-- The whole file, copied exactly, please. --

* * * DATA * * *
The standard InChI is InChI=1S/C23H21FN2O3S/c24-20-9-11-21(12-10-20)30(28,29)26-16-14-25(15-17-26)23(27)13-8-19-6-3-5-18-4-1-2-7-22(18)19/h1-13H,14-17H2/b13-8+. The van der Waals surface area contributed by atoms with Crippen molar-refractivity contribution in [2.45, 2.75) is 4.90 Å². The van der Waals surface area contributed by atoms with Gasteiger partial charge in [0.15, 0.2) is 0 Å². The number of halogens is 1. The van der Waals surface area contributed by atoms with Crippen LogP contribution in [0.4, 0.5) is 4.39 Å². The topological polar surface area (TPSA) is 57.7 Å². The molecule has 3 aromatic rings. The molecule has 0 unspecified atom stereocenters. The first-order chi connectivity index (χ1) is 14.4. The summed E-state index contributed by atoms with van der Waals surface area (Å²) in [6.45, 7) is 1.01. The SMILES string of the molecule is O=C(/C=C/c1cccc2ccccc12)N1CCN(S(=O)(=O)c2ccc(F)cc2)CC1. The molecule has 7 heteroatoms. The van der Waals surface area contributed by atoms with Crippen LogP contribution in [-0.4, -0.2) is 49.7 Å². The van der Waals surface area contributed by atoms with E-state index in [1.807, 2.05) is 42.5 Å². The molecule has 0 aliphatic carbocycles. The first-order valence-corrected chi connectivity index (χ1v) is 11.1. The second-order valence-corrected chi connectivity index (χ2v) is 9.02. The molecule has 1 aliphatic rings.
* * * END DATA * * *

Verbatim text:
The standard InChI is InChI=1S/C23H21FN2O3S/c24-20-9-11-21(12-10-20)30(28,29)26-16-14-25(15-17-26)23(27)13-8-19-6-3-5-18-4-1-2-7-22(18)19/h1-13H,14-17H2/b13-8+. The van der Waals surface area contributed by atoms with Crippen molar-refractivity contribution in [2.45, 2.75) is 4.90 Å². The van der Waals surface area contributed by atoms with Gasteiger partial charge in [0.15, 0.2) is 0 Å². The number of halogens is 1. The van der Waals surface area contributed by atoms with Crippen LogP contribution in [0.4, 0.5) is 4.39 Å². The topological polar surface area (TPSA) is 57.7 Å². The molecule has 3 aromatic rings. The molecule has 0 unspecified atom stereocenters. The first-order chi connectivity index (χ1) is 14.4. The summed E-state index contributed by atoms with van der Waals surface area (Å²) in [6.45, 7) is 1.01. The SMILES string of the molecule is O=C(/C=C/c1cccc2ccccc12)N1CCN(S(=O)(=O)c2ccc(F)cc2)CC1. The molecule has 7 heteroatoms. The van der Waals surface area contributed by atoms with Crippen LogP contribution in [-0.4, -0.2) is 49.7 Å². The van der Waals surface area contributed by atoms with E-state index in [1.807, 2.05) is 42.5 Å². The molecule has 0 aliphatic carbocycles. The first-order valence-corrected chi connectivity index (χ1v) is 11.1. The second-order valence-corrected chi connectivity index (χ2v) is 9.02. The molecule has 1 aliphatic rings.